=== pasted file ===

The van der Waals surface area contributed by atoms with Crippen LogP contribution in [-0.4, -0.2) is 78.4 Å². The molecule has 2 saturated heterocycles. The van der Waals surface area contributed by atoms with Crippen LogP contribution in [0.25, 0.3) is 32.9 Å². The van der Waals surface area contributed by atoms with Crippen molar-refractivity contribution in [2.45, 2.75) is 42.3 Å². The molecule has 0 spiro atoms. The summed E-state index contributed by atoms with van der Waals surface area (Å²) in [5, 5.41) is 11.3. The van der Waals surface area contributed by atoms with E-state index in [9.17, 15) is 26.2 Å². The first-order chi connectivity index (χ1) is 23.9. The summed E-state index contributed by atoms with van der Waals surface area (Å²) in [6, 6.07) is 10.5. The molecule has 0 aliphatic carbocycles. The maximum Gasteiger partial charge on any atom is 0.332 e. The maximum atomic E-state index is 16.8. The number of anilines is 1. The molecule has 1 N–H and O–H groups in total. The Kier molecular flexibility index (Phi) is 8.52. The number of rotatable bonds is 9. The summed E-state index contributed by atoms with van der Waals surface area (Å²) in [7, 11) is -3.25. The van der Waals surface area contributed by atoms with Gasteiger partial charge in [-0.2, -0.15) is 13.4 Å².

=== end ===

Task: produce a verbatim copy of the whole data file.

The van der Waals surface area contributed by atoms with Crippen LogP contribution in [-0.4, -0.2) is 78.4 Å². The molecule has 2 saturated heterocycles. The van der Waals surface area contributed by atoms with Crippen LogP contribution in [0.25, 0.3) is 32.9 Å². The van der Waals surface area contributed by atoms with Crippen molar-refractivity contribution in [2.45, 2.75) is 42.3 Å². The molecule has 0 spiro atoms. The summed E-state index contributed by atoms with van der Waals surface area (Å²) in [5, 5.41) is 11.3. The van der Waals surface area contributed by atoms with E-state index in [9.17, 15) is 26.2 Å². The first-order chi connectivity index (χ1) is 23.9. The summed E-state index contributed by atoms with van der Waals surface area (Å²) in [6, 6.07) is 10.5. The molecule has 0 aliphatic carbocycles. The maximum Gasteiger partial charge on any atom is 0.332 e. The maximum atomic E-state index is 16.8. The number of anilines is 1. The molecule has 1 N–H and O–H groups in total. The Kier molecular flexibility index (Phi) is 8.52. The number of rotatable bonds is 9. The summed E-state index contributed by atoms with van der Waals surface area (Å²) in [7, 11) is -3.25. The van der Waals surface area contributed by atoms with Gasteiger partial charge in [-0.2, -0.15) is 13.4 Å².